Sebastian Jansen

Group Leader Therapies & Applications, Dept. Head of Dept. CVE


+49 241 80-47068




Lung support systems replace the lung function of patients with critical lung disease. Blood is pumped through an artificial lung, which performs the gas exchange for the failing lung outside of human body. Especially for the highly fragile patients this procedure poses a considerable risk. Furthermore, current connection options for the artificial lung to the human blood circulation impair the mobility of the patient significantly. This factor has a strong negative impact on the quality of life of the patient and compromises the healing process.


The objective of the project is to develop and evaluate new connection techniques for the artificial lung, which are performed in a less invasive way and at the same time allow for a better mobility for the patient after the surgery. It is aimed for a minimally invasive technique, which means that the surgery is performed only through small incisions causing minimal trauma. This reduces the risk for critically ill patients and has a positive impact on the healing process. Additionally, the connection technique needs to be applicable to vessels with sufficient blood flow, in order to allow a full support by the artificial lung. Particularly with regard to this criteria, a central access in proximity to the heart seems favorable, which puts the central vessels into focus in this project.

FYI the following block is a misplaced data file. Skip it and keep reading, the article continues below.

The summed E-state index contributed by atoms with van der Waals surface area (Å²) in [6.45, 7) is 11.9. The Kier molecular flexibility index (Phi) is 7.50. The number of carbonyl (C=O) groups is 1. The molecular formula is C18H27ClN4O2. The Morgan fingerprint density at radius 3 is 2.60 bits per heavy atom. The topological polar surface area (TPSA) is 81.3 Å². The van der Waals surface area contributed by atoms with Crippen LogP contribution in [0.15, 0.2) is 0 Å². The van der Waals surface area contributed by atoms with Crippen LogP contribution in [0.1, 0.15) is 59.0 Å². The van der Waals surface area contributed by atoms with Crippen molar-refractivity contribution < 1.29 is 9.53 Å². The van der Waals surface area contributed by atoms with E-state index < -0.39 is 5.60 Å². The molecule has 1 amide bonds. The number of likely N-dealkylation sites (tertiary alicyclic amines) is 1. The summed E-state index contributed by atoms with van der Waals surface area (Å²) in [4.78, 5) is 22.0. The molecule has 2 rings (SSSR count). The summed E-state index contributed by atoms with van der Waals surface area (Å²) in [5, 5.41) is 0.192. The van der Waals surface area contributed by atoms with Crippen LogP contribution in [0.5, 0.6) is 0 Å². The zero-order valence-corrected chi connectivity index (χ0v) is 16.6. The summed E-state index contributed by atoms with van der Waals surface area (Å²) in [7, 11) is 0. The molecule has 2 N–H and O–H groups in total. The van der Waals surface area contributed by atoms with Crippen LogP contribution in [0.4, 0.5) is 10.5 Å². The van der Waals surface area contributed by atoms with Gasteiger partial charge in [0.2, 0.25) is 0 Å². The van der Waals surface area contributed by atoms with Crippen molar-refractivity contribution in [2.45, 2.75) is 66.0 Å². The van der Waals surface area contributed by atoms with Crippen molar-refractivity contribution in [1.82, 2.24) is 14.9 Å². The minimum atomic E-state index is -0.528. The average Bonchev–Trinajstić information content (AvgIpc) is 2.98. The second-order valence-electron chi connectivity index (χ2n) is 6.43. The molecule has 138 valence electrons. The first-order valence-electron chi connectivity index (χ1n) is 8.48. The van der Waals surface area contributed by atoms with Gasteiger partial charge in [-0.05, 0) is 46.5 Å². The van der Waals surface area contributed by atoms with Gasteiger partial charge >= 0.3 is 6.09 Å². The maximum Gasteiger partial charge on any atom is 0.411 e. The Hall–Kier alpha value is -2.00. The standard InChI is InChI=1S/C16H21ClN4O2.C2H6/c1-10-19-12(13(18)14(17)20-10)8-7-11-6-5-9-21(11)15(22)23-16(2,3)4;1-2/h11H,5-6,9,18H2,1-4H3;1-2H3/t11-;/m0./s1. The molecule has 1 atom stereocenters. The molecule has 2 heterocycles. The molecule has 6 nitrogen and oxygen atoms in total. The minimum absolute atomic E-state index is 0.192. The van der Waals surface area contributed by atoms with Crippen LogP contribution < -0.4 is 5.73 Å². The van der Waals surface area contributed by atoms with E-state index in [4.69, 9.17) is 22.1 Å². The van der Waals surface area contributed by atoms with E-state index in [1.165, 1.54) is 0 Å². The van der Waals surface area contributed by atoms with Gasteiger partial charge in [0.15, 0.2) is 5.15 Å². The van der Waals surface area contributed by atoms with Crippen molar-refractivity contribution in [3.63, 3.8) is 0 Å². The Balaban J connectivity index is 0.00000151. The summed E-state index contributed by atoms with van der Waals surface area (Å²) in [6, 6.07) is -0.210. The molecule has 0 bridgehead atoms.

Vessels, which fulfill the criteria mentioned above, are identified in close cooperation with clinical partners. The preselection process is supported by numerical simulations. In the course of the project, the connection device as well as the interventional tool for the minimally invasive surgery are developed. Numerical simulations as well as experimental tests facilitate the iterative development process. The final validation is carried out through animal testing.

Funding Funded by the Deutsche Forschungsgemeinschaft (DFG, German Research Foundation) – Project number 347325614

This project is part of the SPP 2014: Towards an Implantable Lung (P roject number 313779459) . Aim of the SPP is to enable research to support the development of long-term implantable lung assist systems.